Thursday, 30 October 2014

Making Proteins in the Powerhouse

B Martin Hällberg and Nils-Göran Larsson; Cell Metabolism (5 August 2014)

This review discusses the elements of mitochondrial transcription and translation, and the pathogenic effects of defects.

Mitochondrial DNA contains essential subunits of proteins involved in the oxidative phosphorylation system, as well as the tRNA and rRNA required for translation of proteins inside the mitochondrion. Although the vast majority of mitochondrial proteins are imported, failure to correctly translate the proteins encoded by mtDNA can lead to defects in oxidative phosphorylation, which can lead to significant negative consequences for the organism. Such a failure can occur either through mutation of a gene encoding a protein, or through damage to tRNA or rRNA impairing the mitochondrial translation system as a whole. The authors give the example of two mutations in the 12S rRNA gene of mitochondria which can lead to deafness, as well as referencing a subset of mtDNA mutations found in aging which can impair mitochondrial translation.

mtDNA transcription by mitochondrial RNA polymerase (POLRMT) leads to the creation of two long transcripts, one from each strand. These are punctuated by tRNA which are then cleaved at their 5' and 3' ends to release the mRNA strands held between them. It is currently unclear how mRNAs which are not between two tRNAs are released and processed. Early transcript processing is believed to take place alongside transcription in mitochondrial RNA granules, which may be followed by a second round of processing outside of these granules. Mitochondria possess a specific polyA polymerase (mtPAP) which performs polyadenylation of mitochondrial mRNA; without this polyadenylation mitochondrial mRNA stability is impaired and translation decreases.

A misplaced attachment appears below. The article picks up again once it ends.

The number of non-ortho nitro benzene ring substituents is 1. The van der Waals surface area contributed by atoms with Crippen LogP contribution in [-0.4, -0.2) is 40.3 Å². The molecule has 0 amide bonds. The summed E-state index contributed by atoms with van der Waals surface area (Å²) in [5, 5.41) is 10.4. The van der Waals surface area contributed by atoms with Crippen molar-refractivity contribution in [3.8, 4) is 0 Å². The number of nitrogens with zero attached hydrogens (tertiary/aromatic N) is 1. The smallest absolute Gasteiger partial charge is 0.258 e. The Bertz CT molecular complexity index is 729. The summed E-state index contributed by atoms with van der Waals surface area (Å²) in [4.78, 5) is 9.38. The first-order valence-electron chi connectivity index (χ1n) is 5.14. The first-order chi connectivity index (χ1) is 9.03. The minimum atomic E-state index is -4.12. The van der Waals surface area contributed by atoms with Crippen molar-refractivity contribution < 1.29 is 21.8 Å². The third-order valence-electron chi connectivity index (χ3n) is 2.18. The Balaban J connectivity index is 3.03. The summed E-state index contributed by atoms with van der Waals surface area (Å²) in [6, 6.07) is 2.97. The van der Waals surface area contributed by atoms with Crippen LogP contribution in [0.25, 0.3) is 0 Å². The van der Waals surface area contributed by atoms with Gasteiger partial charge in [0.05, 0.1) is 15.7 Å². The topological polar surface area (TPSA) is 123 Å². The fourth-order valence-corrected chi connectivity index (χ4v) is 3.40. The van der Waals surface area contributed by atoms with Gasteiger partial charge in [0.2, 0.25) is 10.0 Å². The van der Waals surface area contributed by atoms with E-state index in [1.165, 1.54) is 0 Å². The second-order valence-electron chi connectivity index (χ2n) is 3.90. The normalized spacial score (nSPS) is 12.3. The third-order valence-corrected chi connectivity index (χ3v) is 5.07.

Mammalian tRNAs are inherently less stable than other types of tRNA due to structural differences. The authors state that this makes them more susceptible to processing and modification defects, and that over 100 mutations in mitochondrial tRNAs have been observed to be pathogenic. The aminoacyltransferases responsible for charging mitochondrial tRNAs are all encoded in the nucleus.

Mitochondrial ribosome biogenesis requires the co-ordination of both nuclear and mitochondrial processes; 12S and 16S mitochondrial rRNA must be assembled with ribosomal proteins imported from outside of the mitochondrion. Translating mitoribosomes have been reported to be tethered to the inner mitochondrial membrane. The authors also discuss post-transcriptional modifications of 12S and 16S mitochondrial rRNA and the biogenesis of the mitoribosomal subunits.

The mammalian mitoribosome has a mass ratio of RNA to protein of 1:2, whereas bacterial and eukaryotic cytosolic ribosomes have a ratio of 2:1. The authors suggest that this reflects the loss of rRNA components since absorption of the proteobacterium that formed primitive mitochondria, and the replacement of these components with nuclearly encoded proteins.

The authors discuss the fact that at least one tRNA gene is always lost in all pathogenic single large deletion mutations of human mtDNA and that these mutations always lead to heteroplasmy and a require a heteroplasmy of >60% to impair translation. Heteroplasmic tRNA point mutations are also stated to be common causes of mitochondrial disease. Nuclear mutations affecting genes controlling mitochondrial translation also have a wide variety of potential pathological effects.

Finally, the authors discuss the fact the surprising complexity of the mitochondrial translation given its limited remit, and the number of nuclear-encoded genes that must be coordinated with mitochondrial translation in order to permit correct function. They emphasise the importance of studying mitochondrial translation in order to understand both mitochondrial disease and aging.

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